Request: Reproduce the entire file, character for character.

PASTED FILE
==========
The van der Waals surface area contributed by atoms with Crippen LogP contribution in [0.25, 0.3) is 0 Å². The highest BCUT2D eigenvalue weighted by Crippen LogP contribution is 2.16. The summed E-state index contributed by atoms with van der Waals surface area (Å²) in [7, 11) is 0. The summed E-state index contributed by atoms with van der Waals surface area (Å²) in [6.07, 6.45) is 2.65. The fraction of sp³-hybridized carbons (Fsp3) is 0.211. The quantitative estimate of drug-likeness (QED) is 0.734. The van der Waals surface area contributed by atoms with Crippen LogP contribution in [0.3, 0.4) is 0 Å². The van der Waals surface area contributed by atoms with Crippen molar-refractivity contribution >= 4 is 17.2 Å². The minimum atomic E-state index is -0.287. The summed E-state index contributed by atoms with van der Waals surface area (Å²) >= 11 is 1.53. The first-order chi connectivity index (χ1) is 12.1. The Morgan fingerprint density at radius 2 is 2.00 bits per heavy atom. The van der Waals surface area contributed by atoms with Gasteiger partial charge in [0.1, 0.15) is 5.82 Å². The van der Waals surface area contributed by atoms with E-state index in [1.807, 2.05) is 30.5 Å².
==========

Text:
The van der Waals surface area contributed by atoms with Crippen LogP contribution in [0.25, 0.3) is 0 Å². The highest BCUT2D eigenvalue weighted by Crippen LogP contribution is 2.16. The summed E-state index contributed by atoms with van der Waals surface area (Å²) in [7, 11) is 0. The summed E-state index contributed by atoms with van der Waals surface area (Å²) in [6.07, 6.45) is 2.65. The fraction of sp³-hybridized carbons (Fsp3) is 0.211. The quantitative estimate of drug-likeness (QED) is 0.734. The van der Waals surface area contributed by atoms with Crippen LogP contribution in [0.3, 0.4) is 0 Å². The van der Waals surface area contributed by atoms with Crippen molar-refractivity contribution >= 4 is 17.2 Å². The minimum atomic E-state index is -0.287. The summed E-state index contributed by atoms with van der Waals surface area (Å²) >= 11 is 1.53. The first-order chi connectivity index (χ1) is 12.1. The Morgan fingerprint density at radius 2 is 2.00 bits per heavy atom. The van der Waals surface area contributed by atoms with Gasteiger partial charge in [0.1, 0.15) is 5.82 Å². The van der Waals surface area contributed by atoms with E-state index in [1.807, 2.05) is 30.5 Å².